Nets Hit Hard, but Some Managers Starting to Increase Exposure

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A week that most market participants would just as soon forget was finally completed. But the week ended much the way it began, and similar to what went on during the middle few days.

The

Nasdaq

continued to crumble like a stale cookie, closing down 355.72, or 9.67%, at 3321.06.

TheStreet.com Internet Sector

index closed down 99.15, or 12.20%, at 713.87.

TheStreet.com New Tech 30 finished down 74.25, or 14.75%, at 428.87.

There is little indication that the selling will not persist when traders return to work on Monday. Technical analysts would like to see a big down day like the one we had Friday end on a strong note, but that was not the case. Robert Dickey, director of market research with

Dain Rauscher Wessels

, who has been dead-on about the market's collapse, was

expecting a drop to the 3000 or 2900 level even when the Nasdaq was at 3838. And when the Dot was trading at the 868.13 level, he forecast a decline to 700, about where it went today.

Barry Hyman, senior market analyst with

Ehrenkrantz King Nussbaum

, said he couldn't predict where the Nasdaq would bottom out, but he did say that he was starting to increase his exposure in technology. He said there was enough doom and gloom in the market to suggest things could bounce back, and anecdotal stories such as talk of hedge funds in trouble could indicate a bottom was closer than it appeared.

"All the stories that your hear that create fear and concern and nervousness and losses, at the same time creates a bottom," he said. "These are the ingredients of a potential market turn. No one should be guessing at what point it's going to bottom, but at this point we're buying stock."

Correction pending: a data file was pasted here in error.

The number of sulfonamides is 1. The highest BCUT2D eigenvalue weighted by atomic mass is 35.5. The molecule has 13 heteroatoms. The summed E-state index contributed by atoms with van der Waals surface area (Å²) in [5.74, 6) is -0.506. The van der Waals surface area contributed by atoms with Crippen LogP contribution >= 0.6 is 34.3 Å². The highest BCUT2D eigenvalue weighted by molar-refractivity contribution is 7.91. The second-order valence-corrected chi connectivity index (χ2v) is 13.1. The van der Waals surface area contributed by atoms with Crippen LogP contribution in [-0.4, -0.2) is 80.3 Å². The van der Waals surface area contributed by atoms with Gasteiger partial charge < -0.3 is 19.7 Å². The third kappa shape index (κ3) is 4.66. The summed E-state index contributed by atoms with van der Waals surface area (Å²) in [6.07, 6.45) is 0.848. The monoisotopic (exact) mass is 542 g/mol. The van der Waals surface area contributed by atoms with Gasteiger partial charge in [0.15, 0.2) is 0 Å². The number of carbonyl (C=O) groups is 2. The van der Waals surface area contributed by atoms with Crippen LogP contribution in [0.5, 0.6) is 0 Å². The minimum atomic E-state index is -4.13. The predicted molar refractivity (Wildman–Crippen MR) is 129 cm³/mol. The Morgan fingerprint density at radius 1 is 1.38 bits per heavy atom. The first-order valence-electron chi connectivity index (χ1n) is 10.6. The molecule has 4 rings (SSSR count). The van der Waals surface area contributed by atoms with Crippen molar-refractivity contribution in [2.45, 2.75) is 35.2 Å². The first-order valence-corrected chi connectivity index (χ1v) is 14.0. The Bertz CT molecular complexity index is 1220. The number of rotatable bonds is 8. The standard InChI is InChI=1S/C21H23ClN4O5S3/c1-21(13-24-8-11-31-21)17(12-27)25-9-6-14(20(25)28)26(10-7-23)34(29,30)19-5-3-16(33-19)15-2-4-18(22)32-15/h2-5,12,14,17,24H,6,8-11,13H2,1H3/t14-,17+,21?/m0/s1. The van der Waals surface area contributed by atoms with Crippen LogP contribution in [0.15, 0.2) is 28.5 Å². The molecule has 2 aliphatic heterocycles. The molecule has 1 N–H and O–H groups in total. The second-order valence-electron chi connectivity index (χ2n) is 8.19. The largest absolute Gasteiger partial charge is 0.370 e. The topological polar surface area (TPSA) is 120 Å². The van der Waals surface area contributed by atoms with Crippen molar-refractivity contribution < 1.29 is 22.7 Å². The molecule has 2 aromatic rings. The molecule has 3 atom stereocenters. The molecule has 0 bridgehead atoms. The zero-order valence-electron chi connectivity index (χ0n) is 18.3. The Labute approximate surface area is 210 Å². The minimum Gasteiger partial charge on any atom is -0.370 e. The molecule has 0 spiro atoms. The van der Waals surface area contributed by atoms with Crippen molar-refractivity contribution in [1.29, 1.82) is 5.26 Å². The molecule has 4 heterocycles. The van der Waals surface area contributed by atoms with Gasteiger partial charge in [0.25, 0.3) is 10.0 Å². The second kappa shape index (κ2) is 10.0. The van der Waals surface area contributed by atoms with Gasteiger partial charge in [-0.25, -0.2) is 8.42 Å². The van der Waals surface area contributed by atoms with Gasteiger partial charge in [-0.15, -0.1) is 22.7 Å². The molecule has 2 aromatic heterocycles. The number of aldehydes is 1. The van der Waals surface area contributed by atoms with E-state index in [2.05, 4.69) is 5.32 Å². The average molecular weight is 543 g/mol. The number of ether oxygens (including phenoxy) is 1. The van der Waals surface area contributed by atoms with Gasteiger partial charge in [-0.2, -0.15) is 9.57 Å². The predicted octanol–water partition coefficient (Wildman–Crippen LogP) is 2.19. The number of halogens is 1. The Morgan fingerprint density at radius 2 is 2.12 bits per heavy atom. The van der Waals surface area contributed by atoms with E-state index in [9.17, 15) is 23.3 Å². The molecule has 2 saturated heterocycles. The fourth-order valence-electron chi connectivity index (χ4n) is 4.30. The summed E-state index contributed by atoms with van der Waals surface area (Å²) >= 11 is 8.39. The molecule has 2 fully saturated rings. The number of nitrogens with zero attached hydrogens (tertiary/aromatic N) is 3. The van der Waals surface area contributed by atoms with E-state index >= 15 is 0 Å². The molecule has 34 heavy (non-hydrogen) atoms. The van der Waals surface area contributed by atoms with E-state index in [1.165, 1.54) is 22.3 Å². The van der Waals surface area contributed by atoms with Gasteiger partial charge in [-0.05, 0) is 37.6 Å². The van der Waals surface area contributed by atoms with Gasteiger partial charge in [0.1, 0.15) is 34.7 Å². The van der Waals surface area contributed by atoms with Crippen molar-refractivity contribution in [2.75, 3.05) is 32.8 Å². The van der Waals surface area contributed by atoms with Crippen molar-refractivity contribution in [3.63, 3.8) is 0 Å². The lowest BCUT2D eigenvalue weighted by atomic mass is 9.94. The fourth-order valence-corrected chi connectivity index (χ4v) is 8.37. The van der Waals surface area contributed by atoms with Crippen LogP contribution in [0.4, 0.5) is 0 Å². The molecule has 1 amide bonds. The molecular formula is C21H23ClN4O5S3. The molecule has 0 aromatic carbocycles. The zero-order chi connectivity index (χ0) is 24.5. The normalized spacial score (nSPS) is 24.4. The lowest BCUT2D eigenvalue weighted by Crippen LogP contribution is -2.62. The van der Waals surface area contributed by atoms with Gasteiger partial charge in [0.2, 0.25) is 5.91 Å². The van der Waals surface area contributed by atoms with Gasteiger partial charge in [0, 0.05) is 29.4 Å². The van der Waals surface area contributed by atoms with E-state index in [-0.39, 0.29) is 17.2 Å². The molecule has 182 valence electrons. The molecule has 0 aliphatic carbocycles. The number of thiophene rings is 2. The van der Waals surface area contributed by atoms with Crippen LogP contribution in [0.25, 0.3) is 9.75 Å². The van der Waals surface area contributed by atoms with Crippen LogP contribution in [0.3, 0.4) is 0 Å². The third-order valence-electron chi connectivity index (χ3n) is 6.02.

Hyman said his firm's growth fund came into March underweighted in tech at around 11%, but has increased the weighting to 19%. Among the stocks they bought recently were

Nortel Networks

(NT)

and

PeopleSoft

(PSFT)

, and they were beginning to buy

Microsoft

(MSFT) - Get Report

.

"Things can still blow up, but our philosophy is having been underweighted and having been through this before and seeing 1987 and 1973 to 1975, how opportunities are created and that's what you see here," he said. "We see the good in all of this. The good here is this will give us a more discerning, more discrimination, earnings-based technology model, which was not the case for the last four or five months."

Hyman said he did not think that the business-to-business model was over. He said for individual clients he was buying

Merrill Lynch's

B2b HOLDRs

(BHH)

, and also some individual stocks that have been dragged down with the rest of tech like

America Online

(AOL)

and

Cisco

(CSCO) - Get Report

. AOL finished down 4 3/8, or 7.38%, at 54 7/8. Cisco closed down 4 1/8, or 6.75%, at 57.

Before the close, Hyman said if the market had a huge drop in the last hour, he would be willing to get more aggressive in tech and tilt more toward a 25% to 30% rating.

Today's carnage was widespread through the sector.

CMGI

(CMGI)

closed down 14 3/16, or 21.4%, at 52 1/16.

priceline

(PCLN)

closed down 4 3/16, or 6.7%, at 57 15/16.

Redback Networks

(RBAK)

closed down 25 15/16, or 31.58%, at 56 3/16.

BroadVision

(BVSN) - Get Report

fell 10 3/8, or 25.86%, at 29 3/4. And

Liberate Technologies

(LBRT) - Get Report

dropped 8 7/8, or 22.76%, at 30 1/8.